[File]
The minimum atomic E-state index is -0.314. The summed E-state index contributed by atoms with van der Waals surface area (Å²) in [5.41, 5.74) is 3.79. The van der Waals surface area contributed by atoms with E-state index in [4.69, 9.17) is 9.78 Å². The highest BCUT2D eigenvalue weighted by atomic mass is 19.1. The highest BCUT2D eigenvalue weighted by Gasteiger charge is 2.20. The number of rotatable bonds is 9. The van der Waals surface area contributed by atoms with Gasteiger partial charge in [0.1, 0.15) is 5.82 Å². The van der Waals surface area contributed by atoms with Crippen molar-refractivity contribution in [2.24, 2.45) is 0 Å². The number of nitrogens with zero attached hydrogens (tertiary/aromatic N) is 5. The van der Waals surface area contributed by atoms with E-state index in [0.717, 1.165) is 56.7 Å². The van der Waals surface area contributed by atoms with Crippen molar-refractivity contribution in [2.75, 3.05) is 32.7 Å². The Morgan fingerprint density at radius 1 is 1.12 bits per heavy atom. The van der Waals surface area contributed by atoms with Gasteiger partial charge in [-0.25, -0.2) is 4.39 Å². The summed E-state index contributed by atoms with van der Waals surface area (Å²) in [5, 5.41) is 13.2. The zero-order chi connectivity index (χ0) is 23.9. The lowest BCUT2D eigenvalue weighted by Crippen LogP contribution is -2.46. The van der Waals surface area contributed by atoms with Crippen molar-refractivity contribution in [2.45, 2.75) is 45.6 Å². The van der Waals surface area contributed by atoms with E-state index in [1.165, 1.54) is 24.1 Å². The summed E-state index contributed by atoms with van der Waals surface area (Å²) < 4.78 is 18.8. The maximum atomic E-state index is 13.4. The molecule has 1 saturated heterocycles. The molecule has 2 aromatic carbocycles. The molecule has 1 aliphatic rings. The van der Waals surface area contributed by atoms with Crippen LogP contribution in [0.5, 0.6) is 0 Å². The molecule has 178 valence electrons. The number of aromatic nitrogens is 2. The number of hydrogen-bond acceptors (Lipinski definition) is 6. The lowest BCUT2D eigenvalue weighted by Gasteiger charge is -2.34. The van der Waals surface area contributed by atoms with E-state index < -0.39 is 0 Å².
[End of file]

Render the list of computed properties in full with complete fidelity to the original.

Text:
The minimum atomic E-state index is -0.314. The summed E-state index contributed by atoms with van der Waals surface area (Å²) in [5.41, 5.74) is 3.79. The van der Waals surface area contributed by atoms with E-state index in [4.69, 9.17) is 9.78 Å². The highest BCUT2D eigenvalue weighted by atomic mass is 19.1. The highest BCUT2D eigenvalue weighted by Gasteiger charge is 2.20. The number of rotatable bonds is 9. The van der Waals surface area contributed by atoms with Gasteiger partial charge in [0.1, 0.15) is 5.82 Å². The van der Waals surface area contributed by atoms with Crippen molar-refractivity contribution in [2.24, 2.45) is 0 Å². The number of nitrogens with zero attached hydrogens (tertiary/aromatic N) is 5. The van der Waals surface area contributed by atoms with E-state index in [0.717, 1.165) is 56.7 Å². The van der Waals surface area contributed by atoms with Crippen molar-refractivity contribution in [2.75, 3.05) is 32.7 Å². The Morgan fingerprint density at radius 1 is 1.12 bits per heavy atom. The van der Waals surface area contributed by atoms with Gasteiger partial charge in [-0.25, -0.2) is 4.39 Å². The summed E-state index contributed by atoms with van der Waals surface area (Å²) in [5, 5.41) is 13.2. The zero-order chi connectivity index (χ0) is 23.9. The lowest BCUT2D eigenvalue weighted by Crippen LogP contribution is -2.46. The van der Waals surface area contributed by atoms with Crippen molar-refractivity contribution in [2.45, 2.75) is 45.6 Å². The van der Waals surface area contributed by atoms with E-state index in [1.165, 1.54) is 24.1 Å². The summed E-state index contributed by atoms with van der Waals surface area (Å²) < 4.78 is 18.8. The maximum atomic E-state index is 13.4. The molecule has 1 saturated heterocycles. The molecule has 2 aromatic carbocycles. The molecule has 1 aliphatic rings. The van der Waals surface area contributed by atoms with Crippen LogP contribution in [0.5, 0.6) is 0 Å². The molecule has 178 valence electrons. The number of aromatic nitrogens is 2. The number of hydrogen-bond acceptors (Lipinski definition) is 6. The lowest BCUT2D eigenvalue weighted by Gasteiger charge is -2.34. The van der Waals surface area contributed by atoms with E-state index < -0.39 is 0 Å².